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NFL Scouting Combine

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2020 Combine Preview: Defensive tackle

It's a nice draft class of interior defenders this year, especially at the top with Auburn's Derrick Brown, who has the potential to be a top five pick and immediate impact player.'s Daniel Jeremiah lists five interior defensive tackles among his top 50 players in the draft. Brown comes in at No. 2 overall on his list.

Top 5 defensive tackle to watch at Combine:

1. Derrick Brown, Auburn, 6-4, 318

A finalist for the Chuck Bednarik Award and Outland Trophy, Brown posted 54 tackles, 11.5 tackles for loss, four sacks, four defended passes and two forced fumbles this past year. He was a first-round pick if he came out last year, but returned to Auburn to fine-tune his game. That turned out to be a terrific idea. He's got rare physical gifts for the position, combining size and power with elite quickness. He's a disruptor in the middle, which every team is on the lookout for. Likely a top 10 pick.

2. Javon Kinlaw, South Carolina, 6-5, 315

Kinlaw was one of the best players at the Senior Bowl last month and was nearly unblockable at times. He's got very good feet and quickness for a man his size, generating six sacks in 12 games from the interior this season. He still has some refinement to do with technique and hand work, but there's no denying the physical gifts and high motor. Kinlaw is a solid first-round pick.

View photos of's top defensive tackle prospects attending the 2020 NFL Scouting Combine.

3. Ross Blacklock, TCU, 6-4, 305

Missed 2018 with an Achilles injury. Blacklock returned to have a really nice junior season with 40 tackles, nine tackles for loss and 3.5 sacks in 12 games. He possesses terrific quickness off the ball with an ability to consistently win one-on-one matchups. He can be disruptive as an interior pass rusher with a nice mix of pass-rush moves and bull rush. Likely a first-round pick.

4. Justin Madubuike, Texas A&M, 6-3, 300

Madubuike has recorded 22.0 tackles for loss and 11.0 sacks over the last two seasons for the Aggies. He's a bit undersized, but the Rams' Aaron Donald has changed the narrative about undersized defensive tackles entering the NFL. Leverage, quickness and strength are assets Madubuike possesses, and he's proven over the last two years he can find and get to the ball.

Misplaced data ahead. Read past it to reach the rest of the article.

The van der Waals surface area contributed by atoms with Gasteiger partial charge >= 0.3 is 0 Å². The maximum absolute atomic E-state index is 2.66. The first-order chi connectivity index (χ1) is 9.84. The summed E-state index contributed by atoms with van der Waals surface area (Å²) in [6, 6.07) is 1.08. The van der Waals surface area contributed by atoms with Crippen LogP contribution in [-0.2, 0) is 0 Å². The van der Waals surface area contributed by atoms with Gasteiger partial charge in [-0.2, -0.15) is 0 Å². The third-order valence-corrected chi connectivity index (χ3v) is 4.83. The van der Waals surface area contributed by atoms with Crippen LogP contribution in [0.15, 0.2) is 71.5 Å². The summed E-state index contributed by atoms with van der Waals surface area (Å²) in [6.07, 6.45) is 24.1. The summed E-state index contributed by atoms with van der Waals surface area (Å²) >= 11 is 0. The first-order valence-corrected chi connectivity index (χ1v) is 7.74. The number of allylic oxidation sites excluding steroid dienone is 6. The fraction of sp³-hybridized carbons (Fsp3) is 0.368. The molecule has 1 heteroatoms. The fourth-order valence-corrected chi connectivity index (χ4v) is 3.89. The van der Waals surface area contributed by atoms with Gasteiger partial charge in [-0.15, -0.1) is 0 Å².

5. Neville Gallimore, Oklahoma, 6-2, 302

The senior posted 29 tackles, 6.5 tackles for loss, four sacks and two forced fumbles this past season. He notched 50 tackles and 5.0 sacks from the interior as a junior. He flashed terrific potential, but it hasn't always translated to the stat sheet. He had a really nice week in Mobile at the Senior Bowl, which helped his stock.

Combine sleeper to watch:

Jordan Elliott, Missouri, 6-4, 315

Was the Defensive Scout Team Player of the Year in 2017, a key reserve in 2018, and then when given the opportunity to be a full-time starter in the center of the Tigers' defense this past year, he recorded 44 tackles, 8.5 tackles for loss and three sacks. He's a versatile player that can play multiple spots upfront because of his size and skillset. He has a lot of upside among this class of interior defensive linemen.

Lions need at the position: High

A’Shawn Robinson and Mike Daniels are set to become unrestricted free agents for the Lions, and Damon Harrison Sr. said after the season he's contemplating retirement. We'll see what the market looks like for Robinson and Daniels mid-March, and what the Lions' interest in re-signing either player is.

Even if Harrison returns in 2020, there's a need for Detroit to bolster the interior of the defensive line. Da’Shawn Hand is a terrific young player, but he's ended both of his first two seasons on injured reserve. He played in just three games this past season due to injury.

Outside of Hand, the Lions really don't have someone in the middle that can consistently push the pocket and generate some pass rush. Harrison and Robinson are more two-gap run stoppers than consistent rushing threats.

Too often this season, opposing quarterbacks were able to step and elude the edge rush because of a lack of pressure and push up the middle. The best defense the Lions have had in the last two decades was the 2014 squad anchored by Ndamukong Suh in the middle in his prime. Suh had 8.5 sacks from the interior that season and Detroit had 42 sacks as a team.

Both Lions GM Bob Quinn and head coach Matt Patricia have expressed a similar philosophy to roster building that begins from the ball out and being strong up the middle. I expect Detroit to address that area in free agency and the draft.

Key stat: The Lions had a combined 4.5 sacks recorded by interior defensive linemen in 2019. There were 12 defensive tackles or nose tackles around the league with more sacks individually than the Lions had as an entire defensive tackle unit.

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